Mapping Interactions of Microbial Metabolites with Human G-Protein-Coupled Receptors

Dominic A. Colosimo, Jeffrey A. Kohn, Peter M. Luo, Frank J. Piscotta, S. M. Han, Amanda J. Pickard, Arka Rao, Justin R. Cross, Louis J. Cohen, Sean F. Brady

Research output: Contribution to journalArticlepeer-review

68 Scopus citations

Abstract

Despite evidence linking the human microbiome to health and disease, how the microbiota affects human physiology remains largely unknown. Microbiota-encoded metabolites are expected to play an integral role in human health. Therefore, assigning function to these metabolites is critical to understanding these complex interactions and developing microbiota-inspired therapies. Here, we use large-scale functional screening of molecules produced by individual members of a simplified human microbiota to identify bacterial metabolites that agonize G-protein-coupled receptors (GPCRs). Multiple metabolites, including phenylpropanoic acid, cadaverine, 9-10-methylenehexadecanoic acid, and 12-methyltetradecanoic acid, were found to interact with GPCRs associated with diverse functions within the nervous and immune systems, among others. Collectively, these metabolite-receptor pairs indicate that diverse aspects of human health are potentially modulated by structurally simple metabolites arising from primary bacterial metabolism. Colosimo et al. use functional screening of small molecules produced by individual members of a simplified human microbiota to identify bacterial metabolites that agonize G protein-coupled receptors (GPCRs). These results indicate that diverse aspects of human health are potentially modulated by structurally simple metabolites arising from primary bacterial metabolism.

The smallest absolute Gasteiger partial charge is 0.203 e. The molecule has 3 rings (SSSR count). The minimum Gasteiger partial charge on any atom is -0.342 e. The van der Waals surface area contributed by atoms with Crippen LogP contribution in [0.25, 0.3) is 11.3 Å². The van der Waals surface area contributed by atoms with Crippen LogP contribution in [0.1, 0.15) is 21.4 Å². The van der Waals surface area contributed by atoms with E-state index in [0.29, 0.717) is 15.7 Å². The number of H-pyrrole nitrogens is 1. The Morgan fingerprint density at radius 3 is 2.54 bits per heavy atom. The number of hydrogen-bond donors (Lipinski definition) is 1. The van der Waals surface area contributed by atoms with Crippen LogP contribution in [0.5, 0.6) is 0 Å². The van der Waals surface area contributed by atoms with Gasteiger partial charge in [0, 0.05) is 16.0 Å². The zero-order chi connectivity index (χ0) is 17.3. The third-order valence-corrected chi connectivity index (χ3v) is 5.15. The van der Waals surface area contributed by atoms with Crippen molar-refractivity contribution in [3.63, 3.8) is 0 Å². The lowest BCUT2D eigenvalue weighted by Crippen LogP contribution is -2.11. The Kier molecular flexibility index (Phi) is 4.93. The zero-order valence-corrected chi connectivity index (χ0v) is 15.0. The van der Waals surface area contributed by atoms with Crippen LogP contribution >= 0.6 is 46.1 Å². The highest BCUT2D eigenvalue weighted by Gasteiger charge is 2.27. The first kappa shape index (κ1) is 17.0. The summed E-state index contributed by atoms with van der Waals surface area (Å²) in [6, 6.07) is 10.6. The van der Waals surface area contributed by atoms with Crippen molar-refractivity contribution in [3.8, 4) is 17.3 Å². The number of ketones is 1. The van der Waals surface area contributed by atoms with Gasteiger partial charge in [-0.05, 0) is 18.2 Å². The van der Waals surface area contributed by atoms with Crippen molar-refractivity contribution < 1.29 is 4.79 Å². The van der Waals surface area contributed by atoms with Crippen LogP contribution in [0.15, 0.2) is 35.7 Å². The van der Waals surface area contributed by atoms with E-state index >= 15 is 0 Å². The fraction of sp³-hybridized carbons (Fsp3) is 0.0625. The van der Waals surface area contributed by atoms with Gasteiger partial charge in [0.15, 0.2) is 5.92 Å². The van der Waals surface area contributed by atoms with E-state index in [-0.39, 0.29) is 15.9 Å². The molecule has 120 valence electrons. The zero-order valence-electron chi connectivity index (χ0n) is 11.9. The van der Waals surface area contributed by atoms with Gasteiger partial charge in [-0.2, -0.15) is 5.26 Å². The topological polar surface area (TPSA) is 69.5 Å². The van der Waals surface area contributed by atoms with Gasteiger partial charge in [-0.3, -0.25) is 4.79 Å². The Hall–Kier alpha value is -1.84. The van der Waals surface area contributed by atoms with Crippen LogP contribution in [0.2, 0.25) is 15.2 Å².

Original languageEnglish
Pages (from-to)273-282.e7
JournalCell Host and Microbe
Volume26
Issue number2
DOIs
StatePublished - 14 Aug 2019

Keywords

  • G protein-coupled receptors
  • human microbiome
  • primary metabolites

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